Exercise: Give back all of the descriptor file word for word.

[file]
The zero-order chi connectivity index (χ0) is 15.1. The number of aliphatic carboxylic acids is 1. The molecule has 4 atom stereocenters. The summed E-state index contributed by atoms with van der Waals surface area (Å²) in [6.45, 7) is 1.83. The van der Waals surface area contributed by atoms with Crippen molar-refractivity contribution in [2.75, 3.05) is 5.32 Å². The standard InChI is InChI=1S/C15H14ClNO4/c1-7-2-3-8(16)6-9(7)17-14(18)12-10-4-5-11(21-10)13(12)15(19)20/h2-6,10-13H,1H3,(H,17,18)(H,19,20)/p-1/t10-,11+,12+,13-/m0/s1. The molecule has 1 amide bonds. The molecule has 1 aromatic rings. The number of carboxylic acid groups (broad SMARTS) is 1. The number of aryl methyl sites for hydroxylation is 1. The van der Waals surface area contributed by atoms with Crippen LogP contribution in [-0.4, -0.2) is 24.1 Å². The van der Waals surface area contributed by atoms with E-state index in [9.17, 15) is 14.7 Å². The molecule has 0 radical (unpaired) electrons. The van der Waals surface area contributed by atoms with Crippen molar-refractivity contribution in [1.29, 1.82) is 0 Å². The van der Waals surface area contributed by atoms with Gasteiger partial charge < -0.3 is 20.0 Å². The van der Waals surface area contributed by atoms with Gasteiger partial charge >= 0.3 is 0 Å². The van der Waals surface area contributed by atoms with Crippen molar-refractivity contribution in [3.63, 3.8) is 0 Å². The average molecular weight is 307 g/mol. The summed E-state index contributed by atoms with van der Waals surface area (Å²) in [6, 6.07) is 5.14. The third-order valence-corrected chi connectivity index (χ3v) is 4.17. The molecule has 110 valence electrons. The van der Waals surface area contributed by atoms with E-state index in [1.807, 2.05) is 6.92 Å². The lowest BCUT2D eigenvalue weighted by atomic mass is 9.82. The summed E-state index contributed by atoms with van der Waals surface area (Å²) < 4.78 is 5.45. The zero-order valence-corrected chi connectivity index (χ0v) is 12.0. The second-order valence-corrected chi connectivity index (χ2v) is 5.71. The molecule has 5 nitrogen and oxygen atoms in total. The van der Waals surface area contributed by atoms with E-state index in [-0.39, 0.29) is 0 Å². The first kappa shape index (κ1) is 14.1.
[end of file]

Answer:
The zero-order chi connectivity index (χ0) is 15.1. The number of aliphatic carboxylic acids is 1. The molecule has 4 atom stereocenters. The summed E-state index contributed by atoms with van der Waals surface area (Å²) in [6.45, 7) is 1.83. The van der Waals surface area contributed by atoms with Crippen molar-refractivity contribution in [2.75, 3.05) is 5.32 Å². The standard InChI is InChI=1S/C15H14ClNO4/c1-7-2-3-8(16)6-9(7)17-14(18)12-10-4-5-11(21-10)13(12)15(19)20/h2-6,10-13H,1H3,(H,17,18)(H,19,20)/p-1/t10-,11+,12+,13-/m0/s1. The molecule has 1 amide bonds. The molecule has 1 aromatic rings. The number of carboxylic acid groups (broad SMARTS) is 1. The number of aryl methyl sites for hydroxylation is 1. The van der Waals surface area contributed by atoms with Crippen LogP contribution in [-0.4, -0.2) is 24.1 Å². The van der Waals surface area contributed by atoms with E-state index in [9.17, 15) is 14.7 Å². The molecule has 0 radical (unpaired) electrons. The van der Waals surface area contributed by atoms with Crippen molar-refractivity contribution in [1.29, 1.82) is 0 Å². The van der Waals surface area contributed by atoms with Gasteiger partial charge < -0.3 is 20.0 Å². The van der Waals surface area contributed by atoms with Gasteiger partial charge >= 0.3 is 0 Å². The van der Waals surface area contributed by atoms with Crippen molar-refractivity contribution in [3.63, 3.8) is 0 Å². The average molecular weight is 307 g/mol. The summed E-state index contributed by atoms with van der Waals surface area (Å²) in [6, 6.07) is 5.14. The third-order valence-corrected chi connectivity index (χ3v) is 4.17. The molecule has 110 valence electrons. The van der Waals surface area contributed by atoms with E-state index in [1.807, 2.05) is 6.92 Å². The lowest BCUT2D eigenvalue weighted by atomic mass is 9.82. The summed E-state index contributed by atoms with van der Waals surface area (Å²) < 4.78 is 5.45. The zero-order valence-corrected chi connectivity index (χ0v) is 12.0. The second-order valence-corrected chi connectivity index (χ2v) is 5.71. The molecule has 5 nitrogen and oxygen atoms in total. The van der Waals surface area contributed by atoms with E-state index in [-0.39, 0.29) is 0 Å². The first kappa shape index (κ1) is 14.1.